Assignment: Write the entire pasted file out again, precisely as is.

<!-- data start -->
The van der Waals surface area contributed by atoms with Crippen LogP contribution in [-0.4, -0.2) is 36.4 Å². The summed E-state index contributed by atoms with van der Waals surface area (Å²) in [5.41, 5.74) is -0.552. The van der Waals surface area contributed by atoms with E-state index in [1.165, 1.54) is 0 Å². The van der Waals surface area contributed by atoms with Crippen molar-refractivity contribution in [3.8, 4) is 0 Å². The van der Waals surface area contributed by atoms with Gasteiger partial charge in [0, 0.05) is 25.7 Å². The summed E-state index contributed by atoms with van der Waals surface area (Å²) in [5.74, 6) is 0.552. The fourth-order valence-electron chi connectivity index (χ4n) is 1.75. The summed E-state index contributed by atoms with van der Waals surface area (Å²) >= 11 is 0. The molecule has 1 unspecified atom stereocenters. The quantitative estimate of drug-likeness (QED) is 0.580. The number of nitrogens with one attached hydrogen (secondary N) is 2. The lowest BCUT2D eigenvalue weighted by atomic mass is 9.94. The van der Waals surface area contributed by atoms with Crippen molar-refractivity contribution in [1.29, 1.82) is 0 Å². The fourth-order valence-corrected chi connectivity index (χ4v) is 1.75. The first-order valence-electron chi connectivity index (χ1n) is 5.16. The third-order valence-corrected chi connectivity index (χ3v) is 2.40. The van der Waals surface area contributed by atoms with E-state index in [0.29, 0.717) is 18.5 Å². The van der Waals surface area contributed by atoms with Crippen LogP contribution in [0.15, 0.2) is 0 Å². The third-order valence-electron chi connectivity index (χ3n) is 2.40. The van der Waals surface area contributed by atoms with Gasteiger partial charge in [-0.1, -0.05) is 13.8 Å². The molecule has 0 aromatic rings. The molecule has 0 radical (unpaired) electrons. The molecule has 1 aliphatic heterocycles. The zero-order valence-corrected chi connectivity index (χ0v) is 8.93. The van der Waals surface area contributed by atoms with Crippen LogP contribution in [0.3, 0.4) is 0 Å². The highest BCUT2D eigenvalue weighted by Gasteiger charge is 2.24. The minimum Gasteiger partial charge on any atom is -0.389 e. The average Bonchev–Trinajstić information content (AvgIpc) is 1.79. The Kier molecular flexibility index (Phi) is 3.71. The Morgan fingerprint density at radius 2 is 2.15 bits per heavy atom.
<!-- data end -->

The van der Waals surface area contributed by atoms with Crippen LogP contribution in [-0.4, -0.2) is 36.4 Å². The summed E-state index contributed by atoms with van der Waals surface area (Å²) in [5.41, 5.74) is -0.552. The van der Waals surface area contributed by atoms with E-state index in [1.165, 1.54) is 0 Å². The van der Waals surface area contributed by atoms with Crippen molar-refractivity contribution in [3.8, 4) is 0 Å². The van der Waals surface area contributed by atoms with Gasteiger partial charge in [0, 0.05) is 25.7 Å². The summed E-state index contributed by atoms with van der Waals surface area (Å²) in [5.74, 6) is 0.552. The fourth-order valence-electron chi connectivity index (χ4n) is 1.75. The summed E-state index contributed by atoms with van der Waals surface area (Å²) >= 11 is 0. The molecule has 1 unspecified atom stereocenters. The quantitative estimate of drug-likeness (QED) is 0.580. The number of nitrogens with one attached hydrogen (secondary N) is 2. The lowest BCUT2D eigenvalue weighted by atomic mass is 9.94. The van der Waals surface area contributed by atoms with Crippen molar-refractivity contribution in [1.29, 1.82) is 0 Å². The fourth-order valence-corrected chi connectivity index (χ4v) is 1.75. The first-order valence-electron chi connectivity index (χ1n) is 5.16. The third-order valence-corrected chi connectivity index (χ3v) is 2.40. The van der Waals surface area contributed by atoms with E-state index in [0.29, 0.717) is 18.5 Å². The van der Waals surface area contributed by atoms with Crippen LogP contribution in [0.15, 0.2) is 0 Å². The third-order valence-electron chi connectivity index (χ3n) is 2.40. The van der Waals surface area contributed by atoms with Gasteiger partial charge in [-0.1, -0.05) is 13.8 Å². The molecule has 0 aromatic rings. The molecule has 0 radical (unpaired) electrons. The molecule has 1 aliphatic heterocycles. The zero-order valence-corrected chi connectivity index (χ0v) is 8.93. The van der Waals surface area contributed by atoms with Crippen LogP contribution in [0.3, 0.4) is 0 Å². The highest BCUT2D eigenvalue weighted by Gasteiger charge is 2.24. The minimum Gasteiger partial charge on any atom is -0.389 e. The average Bonchev–Trinajstić information content (AvgIpc) is 1.79. The Kier molecular flexibility index (Phi) is 3.71. The Morgan fingerprint density at radius 2 is 2.15 bits per heavy atom.